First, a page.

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Eur Urol. 2002 Jun;41(6):668-76.

DNA alterations in body fluids as molecular tumor markers for urological malignancies.

Author information

1
Department of Urology, Benjamin Franklin Medical School, Free University Berlin, Berlin, Germany. carsten.goessl@pharm.novartis.com

Abstract

OBJECTIVES:

DNA-based tumor markers are characterized by unique specificity rendering them an attractive target for molecular diagnosis of cancer in body fluids like blood serum/plasma and urine. Both cell-free tumor DNA circulating in plasma/serum and cellular tumor DNA are detectable by minimally invasive measures.

METHODS:

Three main detection methods, microsatellite analysis, mutation analysis in genomic or mitochondrial DNA and gene promoter hypermethylation analysis are applied. Detection of gene promoter hypermethylation by methylation-specific PCR enables the best methodical sensitivity requiring a ratio of tumor DNA within normal DNA of less than 1:1000.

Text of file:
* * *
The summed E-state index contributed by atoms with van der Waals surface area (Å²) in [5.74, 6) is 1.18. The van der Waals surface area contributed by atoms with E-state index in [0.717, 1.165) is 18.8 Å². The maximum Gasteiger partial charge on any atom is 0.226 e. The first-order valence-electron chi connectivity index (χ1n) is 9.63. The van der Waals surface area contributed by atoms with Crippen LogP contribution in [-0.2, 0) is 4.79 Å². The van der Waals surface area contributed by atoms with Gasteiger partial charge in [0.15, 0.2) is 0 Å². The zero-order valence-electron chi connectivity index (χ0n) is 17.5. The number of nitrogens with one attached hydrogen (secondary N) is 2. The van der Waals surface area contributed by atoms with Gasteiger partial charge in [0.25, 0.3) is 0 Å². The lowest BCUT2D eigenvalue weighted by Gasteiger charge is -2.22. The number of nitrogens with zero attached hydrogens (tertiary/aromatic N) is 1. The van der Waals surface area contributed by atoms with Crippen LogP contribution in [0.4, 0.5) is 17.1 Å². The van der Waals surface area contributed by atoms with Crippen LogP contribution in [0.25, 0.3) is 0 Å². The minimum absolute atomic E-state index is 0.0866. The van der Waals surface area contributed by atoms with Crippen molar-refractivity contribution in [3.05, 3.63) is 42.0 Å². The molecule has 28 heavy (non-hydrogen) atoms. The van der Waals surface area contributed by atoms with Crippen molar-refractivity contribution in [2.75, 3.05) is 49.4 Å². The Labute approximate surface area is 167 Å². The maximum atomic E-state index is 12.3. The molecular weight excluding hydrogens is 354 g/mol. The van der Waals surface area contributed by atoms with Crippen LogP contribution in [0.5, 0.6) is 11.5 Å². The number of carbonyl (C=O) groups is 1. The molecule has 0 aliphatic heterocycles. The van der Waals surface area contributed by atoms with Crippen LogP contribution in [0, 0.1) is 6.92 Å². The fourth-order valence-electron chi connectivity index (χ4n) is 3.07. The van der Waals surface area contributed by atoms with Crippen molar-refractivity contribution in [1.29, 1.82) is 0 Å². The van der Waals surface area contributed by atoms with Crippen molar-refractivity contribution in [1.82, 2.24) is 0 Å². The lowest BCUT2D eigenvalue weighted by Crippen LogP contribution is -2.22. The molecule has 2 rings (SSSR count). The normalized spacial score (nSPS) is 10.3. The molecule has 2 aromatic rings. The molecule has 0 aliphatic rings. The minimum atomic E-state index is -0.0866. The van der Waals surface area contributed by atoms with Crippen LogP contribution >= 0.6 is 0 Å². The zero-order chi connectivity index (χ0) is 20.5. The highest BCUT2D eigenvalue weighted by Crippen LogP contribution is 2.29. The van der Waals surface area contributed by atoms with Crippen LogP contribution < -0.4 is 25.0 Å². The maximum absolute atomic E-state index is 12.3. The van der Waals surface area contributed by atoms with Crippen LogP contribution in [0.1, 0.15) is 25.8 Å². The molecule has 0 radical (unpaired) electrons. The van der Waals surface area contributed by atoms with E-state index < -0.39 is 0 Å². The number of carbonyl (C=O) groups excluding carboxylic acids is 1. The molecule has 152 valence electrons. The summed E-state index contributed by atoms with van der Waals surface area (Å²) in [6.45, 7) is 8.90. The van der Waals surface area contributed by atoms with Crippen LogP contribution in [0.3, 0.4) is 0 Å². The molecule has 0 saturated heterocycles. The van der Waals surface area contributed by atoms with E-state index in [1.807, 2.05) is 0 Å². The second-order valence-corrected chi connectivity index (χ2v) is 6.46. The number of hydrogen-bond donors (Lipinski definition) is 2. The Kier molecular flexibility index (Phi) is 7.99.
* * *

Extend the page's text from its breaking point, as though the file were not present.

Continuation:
RESULTS/CONCLUSIONS:

Tumor DNA derived from renal cell carcinoma, bladder cancer or prostate cancer is detectable in considerably more than 50% of plasma/serum samples and more than 70% of urine samples from these patients. Because the targeted DNA alterations are absent or very rare in controls, the specificity of DNA-based tumor detection methods reaches almost 100%. Although the methodology currently is experimental, automatization will make it easier and less expensive. This review is focused on the potential clinical value of DNA-based analysis of body fluids for the initial diagnosis and the follow-up of urologic cancer patients.

PMID:
12074786
DOI:
10.1016/s0302-2838(02)00126-4
[Indexed for MEDLINE]

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